Background information in the abstract reads as follows: When an incurable foetal condition is detected, some women (or couples) would rather choose to continue with the pregnancy than opt for termination of pregnancy for medical reasons, which, in France, can be performed until full term. Such situations are frequently occurring and sometimes leading to the implementation of neonatal palliative care. The objectives of this study were to evaluate the practices of perinatal care by French professionals in this context; to identify the potential obstacles that might interfere with the provision of appropriate neonatal palliative care; and, from an opposite perspective, to determine the criteria that led, in some cases, to offer this type of care for prenatally diagnosed lethal abnormality.
The study, Barriers in referring neonatal patients to perinatal palliative care: a French multicenter survey was undertaken through an email survey sent to 434 maternal-foetal medicine specialists and foetal care paediatric specialists at 48 multidisciplinary centres for prenatal diagnosis.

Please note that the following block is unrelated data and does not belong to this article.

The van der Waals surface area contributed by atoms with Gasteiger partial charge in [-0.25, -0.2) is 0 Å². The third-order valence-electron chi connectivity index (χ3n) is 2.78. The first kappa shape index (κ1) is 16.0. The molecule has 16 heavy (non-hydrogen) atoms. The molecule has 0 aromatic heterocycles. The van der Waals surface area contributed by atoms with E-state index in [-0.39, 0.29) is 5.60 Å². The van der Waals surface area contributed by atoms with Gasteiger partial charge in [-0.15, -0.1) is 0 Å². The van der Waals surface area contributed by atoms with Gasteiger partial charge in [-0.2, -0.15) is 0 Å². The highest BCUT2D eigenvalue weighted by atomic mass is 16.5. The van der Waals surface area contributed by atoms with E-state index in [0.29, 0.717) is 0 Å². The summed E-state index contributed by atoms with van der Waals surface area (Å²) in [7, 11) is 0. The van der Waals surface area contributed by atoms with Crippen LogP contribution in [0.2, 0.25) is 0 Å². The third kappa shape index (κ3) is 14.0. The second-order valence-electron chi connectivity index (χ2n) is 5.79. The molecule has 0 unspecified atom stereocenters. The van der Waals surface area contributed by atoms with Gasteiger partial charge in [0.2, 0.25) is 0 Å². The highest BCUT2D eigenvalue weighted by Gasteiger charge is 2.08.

Results reveal that the mean proportion of foetal abnormalities eligible for palliative care at birth was estimated at 19.30%. The degree of diagnostic certainty appeared to be the most influencing factor in the information provided to the parents with regard to potential neonatal palliative care. 92,5% of professionals surveyed supported considering the practice of palliative care as a regular option to propose antenatally.
The authors concluded that given that 92.5% of the investigated perinatal professionals agreed with always informing the women about the option of neonatal palliative care in cases of lethal foetal abnormality, it is therefore essential to discuss and provide a framework for implementation of Perinatal Palliative Care.
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